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Temperature and humidity

Under strict control

From 260 PLN! Go to Store

Efento Logger is a wireless temperature and humidity logger communicating with smartphones and tablets via Bluetooth 4.0. The logger saves in its memory up to 28 000 measurements that can be later wirelessly transferred to a phone or tablet. Efento Loggers are supported by free application for Android devices.

Why Efento Logger?

  • Easy operation

    You don’t need any computers, drivers, cables

  • High memory capacity

    Saving up to 28 000 measurements

  • Ease of use

    Long range and long service life of wireless loggers

  • Registration of  temperature and humidity

    Take care of works of art and other exhibits

Efento Logger functions together with smartphones and tablets

By using wireless communication technology to transmit data, it is possible to read the data from the recorder/logger without physical access to the device – you can forget about pulling the logger from the cabinet or container and connecting it to your computer!

Efento Loggers record temperature and humidity levels, which is very essential for storing and displaying works of art sensitive to changes in these parameters.

The solution is perfect for monitoring environmental conditions in display cabinets in museums, without having to take the loggers out to transfer the measurements. You should only approach with your mobile device to a logger, and the data will be transferred to the phone or tablet. One device can support unlimited number of the loggers – simply select the desired one from the list on the screen.

The most convenient to use temperature and humidity logger

You can forget about a computer, drivers, cables!

Watch the video tutorial and see how easy it is

Temperature and humidity in museums

The range of temperature and relative humidity should be adapted to the type of exhibits and the material they are made from. Specific values of relative humidity and temperature recommended for storing works of art made from different materials are specified e.g. in the study „Determining the Acceptable Ranges of Relative Humidity And Temperature in Museums and Galleries” – Smithsonian Institution.

HOW TO CHOOSE THE CORRECT TEMPERATURE AND HUMIDITY IN MUSEUMS?

General recommendations on temperature and humidity levels in indoor environments of museums, galleries, storage areas, archives, libraries etc.:

  • Temperature within 19–21°C is the best compromise between comfort of visitors and the expenditure for energy consumption. If the room temperature does not change rapidly, it has little effect on the condition of works of art.
  • The optimum relative humidity for mixed collections is 45–55%. Too high relative humidity (over 65%) can cause the growth of mold and fungi on paintings, metal corrosion or damage to library collections. On the other hand, too low relative humidity (below 25%) leads to the loss of hygroscopic water – fragility of materials like leather or paper, and an increase of mechanical stress, especially in wood items.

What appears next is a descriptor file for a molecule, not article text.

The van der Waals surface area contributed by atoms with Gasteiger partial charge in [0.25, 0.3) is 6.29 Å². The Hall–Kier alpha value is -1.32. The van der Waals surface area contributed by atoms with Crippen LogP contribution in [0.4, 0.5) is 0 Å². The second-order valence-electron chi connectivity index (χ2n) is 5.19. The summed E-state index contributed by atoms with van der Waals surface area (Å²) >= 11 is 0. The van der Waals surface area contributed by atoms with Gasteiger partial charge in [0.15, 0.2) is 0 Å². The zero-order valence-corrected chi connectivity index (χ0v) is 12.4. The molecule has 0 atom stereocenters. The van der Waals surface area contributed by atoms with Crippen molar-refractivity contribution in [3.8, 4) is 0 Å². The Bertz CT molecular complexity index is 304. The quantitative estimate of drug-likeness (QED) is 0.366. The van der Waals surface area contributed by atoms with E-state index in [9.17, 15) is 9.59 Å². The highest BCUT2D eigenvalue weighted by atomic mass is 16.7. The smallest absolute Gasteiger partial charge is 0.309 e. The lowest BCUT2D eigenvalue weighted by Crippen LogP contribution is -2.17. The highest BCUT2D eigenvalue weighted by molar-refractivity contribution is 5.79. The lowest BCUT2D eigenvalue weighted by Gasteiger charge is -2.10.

Relative humidity has a much greater impact on the state of museum exhibits than the temperature.

Especially destructive are rapid changes in humidity, seasonal fluctuations are less damaging.

What level of relative humidity of the air is appropriate for museum exhibits?

Proper temperature and relative humidity levels are defined by EN 15757:2012 (Conservation Of Cultural Property – Specifications For Temperature And Relative Humidity To Limit Climate-Induced Mechanical Damage In Organic Hygroscopic Materials).

According to the norm, the relative humidity in the room/cabinet with works of art should be determined on the basis of the so-called historical climate to which the items are acclimated for a longer time. The historical climate, i.e. the range of relative humidity and temperature in which exhibits have been stored without adverse effects, can be determined on the basis of measurements conducted for at least 12 months. Analyzing the historical climate, one should take into account seasonal changes in humidity, e.g. due to heating period.

Historical climate is described by three parameters:

  • Average value of relative humiditythe arithmetic mean of all measurements (the sum of all relative humidity measurements divided by the number of measurements). The measurements should come from the whole year. To determine seasonal changes, it is necessary to calculate the average value for each month.
  • Centered moving averagemoving average of 30 days (for the average for a given day, one takes into account measurements from two weeks before and two weeks ahead of the day)
  • Short-term fluctuations – differences between day measurements and corresponding centered moving averages calculated for these days.

The  values obtained from the above calculations describe the historical climate to which the exhibits have been acclimatized. Such conditions should be continued in the room / cabinet intended for storing the objects. What’s more, if the fluctuations in relative humidity have been significant, they should be minimized. The norm specifies that any fluctuations beyond the [-1.5, 1.5] range of standard deviation have to be eliminated.